Both our kids loved selecting their dinner rolls from the basket. We appreciated that there were seven kid-friendly options on the dining room menu.
Children's Equipment and Resources
If you're traveling with small children, you'll find that highchairs are readily available in the dining room and buffet. In addition, use of a crib in the stateroom is free.
Single or double strollers can be rented for $25 per cruise. Travel swings, bouncy seats and Game Boys can also be rented.
If your child becomes ill onboard, no worries. Just head for the infirmary. At one point during our cruise, Casey was in such distress that I took him to see the ship's doctor.
We only waited about 15 minutes to see the doctor who was kind and gentle.
The doctor diagnosed a double ear infection and prescribed an antibiotic, which was available onboard from the ship's pharmacy.
Fortunately, soon Casey was back to normal.... and enjoying time aboard (well, as much as any 15-month-old can -- in between the usual toddler tantrums).
(At right, Joe holds Casey up to touch a cute hanging monkey towel animal created by our cabin steward.*) Other endearing towel animals were created nightly during the cruise -- and our kids loved them.
As for shore excursions with the kids, I highly recommend booking simple beach days.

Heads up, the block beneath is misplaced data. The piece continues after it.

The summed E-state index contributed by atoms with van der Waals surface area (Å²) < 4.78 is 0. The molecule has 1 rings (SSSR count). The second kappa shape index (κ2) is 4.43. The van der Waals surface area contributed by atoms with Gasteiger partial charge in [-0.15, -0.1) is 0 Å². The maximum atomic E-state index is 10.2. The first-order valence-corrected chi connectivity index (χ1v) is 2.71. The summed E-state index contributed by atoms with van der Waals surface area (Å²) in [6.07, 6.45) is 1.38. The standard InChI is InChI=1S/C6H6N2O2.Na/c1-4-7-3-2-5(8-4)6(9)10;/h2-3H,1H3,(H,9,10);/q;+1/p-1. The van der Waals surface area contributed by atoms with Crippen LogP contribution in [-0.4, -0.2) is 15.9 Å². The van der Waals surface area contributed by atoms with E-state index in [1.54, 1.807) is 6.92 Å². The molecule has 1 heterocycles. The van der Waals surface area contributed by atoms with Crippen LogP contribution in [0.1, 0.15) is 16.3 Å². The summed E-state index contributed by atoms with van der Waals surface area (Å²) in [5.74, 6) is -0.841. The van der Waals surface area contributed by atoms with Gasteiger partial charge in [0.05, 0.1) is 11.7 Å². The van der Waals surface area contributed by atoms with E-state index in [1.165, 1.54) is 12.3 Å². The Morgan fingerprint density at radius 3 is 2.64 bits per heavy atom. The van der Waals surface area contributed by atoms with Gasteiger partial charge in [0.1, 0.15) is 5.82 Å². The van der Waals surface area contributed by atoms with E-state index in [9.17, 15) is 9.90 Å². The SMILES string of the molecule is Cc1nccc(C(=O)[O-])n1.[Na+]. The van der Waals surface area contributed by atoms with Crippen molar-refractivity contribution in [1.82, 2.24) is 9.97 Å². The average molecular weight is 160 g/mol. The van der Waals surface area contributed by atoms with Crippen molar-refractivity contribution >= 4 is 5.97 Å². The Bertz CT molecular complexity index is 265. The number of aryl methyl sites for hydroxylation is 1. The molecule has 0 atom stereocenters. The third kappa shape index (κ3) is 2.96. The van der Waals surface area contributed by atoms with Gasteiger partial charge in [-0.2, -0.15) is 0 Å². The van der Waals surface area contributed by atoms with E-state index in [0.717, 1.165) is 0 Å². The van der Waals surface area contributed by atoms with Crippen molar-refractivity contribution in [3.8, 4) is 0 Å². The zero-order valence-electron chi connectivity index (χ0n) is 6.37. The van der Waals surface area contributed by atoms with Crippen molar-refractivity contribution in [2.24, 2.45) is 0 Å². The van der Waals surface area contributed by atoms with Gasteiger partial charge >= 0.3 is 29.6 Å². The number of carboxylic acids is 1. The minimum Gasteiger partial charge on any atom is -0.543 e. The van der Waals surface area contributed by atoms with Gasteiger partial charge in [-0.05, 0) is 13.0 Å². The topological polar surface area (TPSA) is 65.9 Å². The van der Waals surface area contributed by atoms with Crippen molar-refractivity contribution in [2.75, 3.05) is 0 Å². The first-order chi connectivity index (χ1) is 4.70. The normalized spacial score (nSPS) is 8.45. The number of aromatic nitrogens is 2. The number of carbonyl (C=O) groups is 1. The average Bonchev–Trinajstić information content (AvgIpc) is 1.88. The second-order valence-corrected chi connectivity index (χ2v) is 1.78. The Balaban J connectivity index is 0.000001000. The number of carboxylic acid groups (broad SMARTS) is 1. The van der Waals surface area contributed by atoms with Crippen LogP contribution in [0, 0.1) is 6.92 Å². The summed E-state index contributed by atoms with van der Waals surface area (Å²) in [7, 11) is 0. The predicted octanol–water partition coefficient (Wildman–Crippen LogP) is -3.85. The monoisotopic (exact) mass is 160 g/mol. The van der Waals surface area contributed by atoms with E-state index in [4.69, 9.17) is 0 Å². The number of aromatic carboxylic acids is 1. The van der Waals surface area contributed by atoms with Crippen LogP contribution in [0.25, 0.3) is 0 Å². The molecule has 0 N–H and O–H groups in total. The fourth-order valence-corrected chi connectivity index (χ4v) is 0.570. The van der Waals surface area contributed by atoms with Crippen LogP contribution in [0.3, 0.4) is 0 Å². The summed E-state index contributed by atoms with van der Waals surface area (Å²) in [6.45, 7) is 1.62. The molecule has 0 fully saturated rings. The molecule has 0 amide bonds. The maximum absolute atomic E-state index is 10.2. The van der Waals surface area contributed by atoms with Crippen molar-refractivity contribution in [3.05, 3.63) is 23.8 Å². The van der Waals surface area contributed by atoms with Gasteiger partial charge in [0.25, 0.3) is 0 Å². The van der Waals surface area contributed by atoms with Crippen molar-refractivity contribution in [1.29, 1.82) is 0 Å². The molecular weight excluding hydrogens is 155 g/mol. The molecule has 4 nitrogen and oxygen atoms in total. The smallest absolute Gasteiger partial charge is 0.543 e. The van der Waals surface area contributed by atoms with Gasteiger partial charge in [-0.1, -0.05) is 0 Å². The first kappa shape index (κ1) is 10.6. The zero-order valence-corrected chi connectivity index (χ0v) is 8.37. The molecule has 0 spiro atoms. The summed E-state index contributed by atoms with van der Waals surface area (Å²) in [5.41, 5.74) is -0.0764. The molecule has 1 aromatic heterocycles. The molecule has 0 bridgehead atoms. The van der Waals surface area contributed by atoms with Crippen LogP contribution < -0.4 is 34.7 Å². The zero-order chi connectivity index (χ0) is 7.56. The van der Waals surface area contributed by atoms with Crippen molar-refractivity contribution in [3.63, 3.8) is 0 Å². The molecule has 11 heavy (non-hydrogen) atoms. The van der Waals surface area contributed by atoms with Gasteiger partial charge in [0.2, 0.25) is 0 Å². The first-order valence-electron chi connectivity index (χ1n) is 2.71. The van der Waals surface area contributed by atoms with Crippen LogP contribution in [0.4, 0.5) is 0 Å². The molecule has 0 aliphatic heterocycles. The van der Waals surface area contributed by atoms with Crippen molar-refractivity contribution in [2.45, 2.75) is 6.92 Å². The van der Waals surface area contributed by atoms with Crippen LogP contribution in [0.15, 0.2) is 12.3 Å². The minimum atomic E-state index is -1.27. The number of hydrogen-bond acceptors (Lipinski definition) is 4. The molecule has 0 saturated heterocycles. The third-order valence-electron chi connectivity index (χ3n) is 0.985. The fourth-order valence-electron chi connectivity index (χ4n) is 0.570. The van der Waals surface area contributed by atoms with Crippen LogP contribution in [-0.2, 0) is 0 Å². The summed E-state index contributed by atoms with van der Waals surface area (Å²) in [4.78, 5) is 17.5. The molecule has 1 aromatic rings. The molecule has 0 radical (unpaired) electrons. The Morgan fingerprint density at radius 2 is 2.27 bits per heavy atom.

We did and it was definitely the way to go.
(Shown at left, Casey enjoyed the beach and, shown below, the entire Dinnigan family frolicked in calm, warm waters.*)
During the St. Thomas port call, our beach shore excursion departed at 12:30 p.m. It was priced at $59 for adults, and $55 for children.
We rode in an open-air taxi bus to Coral World, an aquarium built into the landscape.
My husband Joe fed the stingrays, and we walked around an underwater observatory.
Then we headed to Magen’s Bay Beach, which was spectacular.
If there's a reason why people come to the Caribbean, this beach is it.
Jack snorkeled while Casey floated around in his tube (shown at left*). Joe and I just relaxed in the turquoise paradise.
On Tortola, British Virgin Islands, we met our guide pierside for our shore excursion to Long Bay Beach Resort.
I would have loved to do the Baths at Virgin Gorda but it was not appropriate for the kids.
The beach at the Long Bay Beach Resort was so picturesque, but the water was also very rocky. If you go, you'll need to wear shoes in the water.
Pelicans were everywhere diving for fish. What a sight for a New Yorker to behold!